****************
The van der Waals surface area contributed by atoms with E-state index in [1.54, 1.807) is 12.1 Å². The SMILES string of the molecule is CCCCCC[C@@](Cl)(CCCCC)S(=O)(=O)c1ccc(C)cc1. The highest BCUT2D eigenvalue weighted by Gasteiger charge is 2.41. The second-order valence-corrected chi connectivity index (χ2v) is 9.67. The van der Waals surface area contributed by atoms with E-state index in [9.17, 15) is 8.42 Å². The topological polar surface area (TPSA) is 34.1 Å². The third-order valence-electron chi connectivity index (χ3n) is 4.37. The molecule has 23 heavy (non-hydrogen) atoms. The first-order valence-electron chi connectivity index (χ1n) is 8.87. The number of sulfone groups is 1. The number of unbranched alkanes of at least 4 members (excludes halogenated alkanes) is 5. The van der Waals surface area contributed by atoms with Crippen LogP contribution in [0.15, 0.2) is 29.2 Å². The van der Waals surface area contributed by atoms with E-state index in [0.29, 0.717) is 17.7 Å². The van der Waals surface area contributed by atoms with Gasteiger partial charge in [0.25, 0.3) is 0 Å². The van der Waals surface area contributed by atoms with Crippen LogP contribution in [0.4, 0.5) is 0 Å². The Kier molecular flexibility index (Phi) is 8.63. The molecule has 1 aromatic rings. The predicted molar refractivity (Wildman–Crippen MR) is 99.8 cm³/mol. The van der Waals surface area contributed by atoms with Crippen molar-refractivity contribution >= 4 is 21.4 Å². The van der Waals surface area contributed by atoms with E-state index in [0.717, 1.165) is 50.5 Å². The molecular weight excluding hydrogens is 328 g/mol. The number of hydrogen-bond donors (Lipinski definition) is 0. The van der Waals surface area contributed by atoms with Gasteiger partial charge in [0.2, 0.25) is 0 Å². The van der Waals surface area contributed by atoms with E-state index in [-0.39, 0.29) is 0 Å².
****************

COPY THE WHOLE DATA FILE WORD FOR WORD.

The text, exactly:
The van der Waals surface area contributed by atoms with E-state index in [1.54, 1.807) is 12.1 Å². The SMILES string of the molecule is CCCCCC[C@@](Cl)(CCCCC)S(=O)(=O)c1ccc(C)cc1. The highest BCUT2D eigenvalue weighted by Gasteiger charge is 2.41. The second-order valence-corrected chi connectivity index (χ2v) is 9.67. The van der Waals surface area contributed by atoms with E-state index in [9.17, 15) is 8.42 Å². The topological polar surface area (TPSA) is 34.1 Å². The third-order valence-electron chi connectivity index (χ3n) is 4.37. The molecule has 23 heavy (non-hydrogen) atoms. The first-order valence-electron chi connectivity index (χ1n) is 8.87. The number of sulfone groups is 1. The number of unbranched alkanes of at least 4 members (excludes halogenated alkanes) is 5. The van der Waals surface area contributed by atoms with Crippen LogP contribution in [0.15, 0.2) is 29.2 Å². The van der Waals surface area contributed by atoms with E-state index in [0.29, 0.717) is 17.7 Å². The van der Waals surface area contributed by atoms with Gasteiger partial charge in [0.25, 0.3) is 0 Å². The van der Waals surface area contributed by atoms with Crippen LogP contribution in [0.4, 0.5) is 0 Å². The Kier molecular flexibility index (Phi) is 8.63. The molecule has 1 aromatic rings. The predicted molar refractivity (Wildman–Crippen MR) is 99.8 cm³/mol. The van der Waals surface area contributed by atoms with Crippen molar-refractivity contribution >= 4 is 21.4 Å². The van der Waals surface area contributed by atoms with E-state index in [0.717, 1.165) is 50.5 Å². The molecular weight excluding hydrogens is 328 g/mol. The number of hydrogen-bond donors (Lipinski definition) is 0. The van der Waals surface area contributed by atoms with Gasteiger partial charge in [0.2, 0.25) is 0 Å². The van der Waals surface area contributed by atoms with E-state index in [-0.39, 0.29) is 0 Å².